25 Ways to Survive as a Creative Person – Some excellent tips.

We Are Many, We Are Everywhere – Roxane Gay’s terrific look at writers of color, along with an ever-growing reference list.

35 Modern Words Recently Added to the Dictionary – I take exception with a few of these, but there you have it. Amusing, at the very least.

He Hit Send: On the Awkward but Necessary Role of Technology in Fiction – How tech has changed some of the biggest tropes in fiction, and more.

Happy New Release Day!

Looking for something new to read? Check out Shannon K. Butcher’s exciting, stand-alone eSpecial, available today: FORGET ME NOT.

It’s a race against time for two lovers—star-crossed and desperate—in Shannon K. Butcher’s astonishing new romance of electrifying danger and desire…. 

The last thing Adria expects to find when she arrives at her vacation rental is a man in her front yard—unconscious and stark-naked. But something else sets him apart from most strangers. He is no ordinary man. Toren is new to Earth, framed for a crime he didn’t commit, and banished to this planet to serve his sentence. He’s desperate to return to his planet, because the magic that is part of him will soon disappear and, along with it, all of his memories. Adria is his only hope to help make his escape for home—and as fate would have it, his reason to stay. 

Another ARC Giveaway!

ETA: GIVEAWAY CLOSED! Scroll down for winners.

Even the best of Mondays could use a little help, so I’m giving today a boost by announcing a new giveaway…

ARCHANGEL’S STORM by Nalini Singh, the next installment in her Guild Hunter series, hits stores on September 4th, but you have the chance to win an ARC (advanced reader copy) early.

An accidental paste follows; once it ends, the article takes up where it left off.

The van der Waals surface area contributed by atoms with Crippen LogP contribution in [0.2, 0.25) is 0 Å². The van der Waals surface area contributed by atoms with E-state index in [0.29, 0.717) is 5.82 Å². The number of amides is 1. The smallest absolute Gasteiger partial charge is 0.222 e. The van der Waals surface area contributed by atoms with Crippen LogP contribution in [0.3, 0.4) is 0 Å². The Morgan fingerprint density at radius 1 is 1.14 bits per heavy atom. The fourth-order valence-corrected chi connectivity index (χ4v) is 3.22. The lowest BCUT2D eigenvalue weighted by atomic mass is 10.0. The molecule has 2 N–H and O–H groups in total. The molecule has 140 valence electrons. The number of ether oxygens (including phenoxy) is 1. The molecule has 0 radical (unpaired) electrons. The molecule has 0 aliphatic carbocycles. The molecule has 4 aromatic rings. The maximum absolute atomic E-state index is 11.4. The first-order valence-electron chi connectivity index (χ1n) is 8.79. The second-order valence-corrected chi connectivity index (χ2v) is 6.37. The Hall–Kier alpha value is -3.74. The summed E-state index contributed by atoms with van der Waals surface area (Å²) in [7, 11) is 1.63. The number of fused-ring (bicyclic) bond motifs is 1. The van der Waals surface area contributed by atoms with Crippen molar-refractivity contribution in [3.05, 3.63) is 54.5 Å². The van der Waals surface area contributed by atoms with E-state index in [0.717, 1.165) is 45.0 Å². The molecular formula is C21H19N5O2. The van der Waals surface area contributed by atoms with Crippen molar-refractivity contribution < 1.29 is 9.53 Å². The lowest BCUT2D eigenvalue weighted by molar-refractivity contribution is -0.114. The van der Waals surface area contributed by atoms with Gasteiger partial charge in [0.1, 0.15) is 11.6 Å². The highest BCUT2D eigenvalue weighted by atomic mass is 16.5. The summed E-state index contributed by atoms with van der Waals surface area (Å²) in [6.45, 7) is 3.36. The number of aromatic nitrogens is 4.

Enter New York Times bestselling author Nalini Singh’s darkly beautiful world of archangels and immortal power, as a pact is sealed between two souls bound by blood, stirred by desire, and driven by vengeance…

With wings of midnight and an affinity for shadows, Jason courts darkness. But now, with the Archangel Neha’s consort lying murdered in the jewel-studded palace that was his prison and her rage threatening cataclysmic devastation, Jason steps into the light, knowing he must unearth the murderer before it is too late.
Earning Neha’s trust comes at a price–Jason must tie himself to her bloodline through the Princess Mahiya, a woman with secrets so dangerous, she trusts no one. Least of all an enemy spymaster.
With only their relentless hunt for a violent, intelligent killer to unite them, Jason and Mahiya embark on a quest that leads to a centuries-old nightmare… and to the dark storm of an unexpected passion that threatens to drench them both in blood.

In order to enter the drawing, just leave a comment here on the thread by Thursday, August 9, 2012, at 5pm Pacific Time. I’ll come back then and announce the names of the random winners. Yes, that’s winners, plural, because I have THREE ARCs to award. So spread the word and comment here!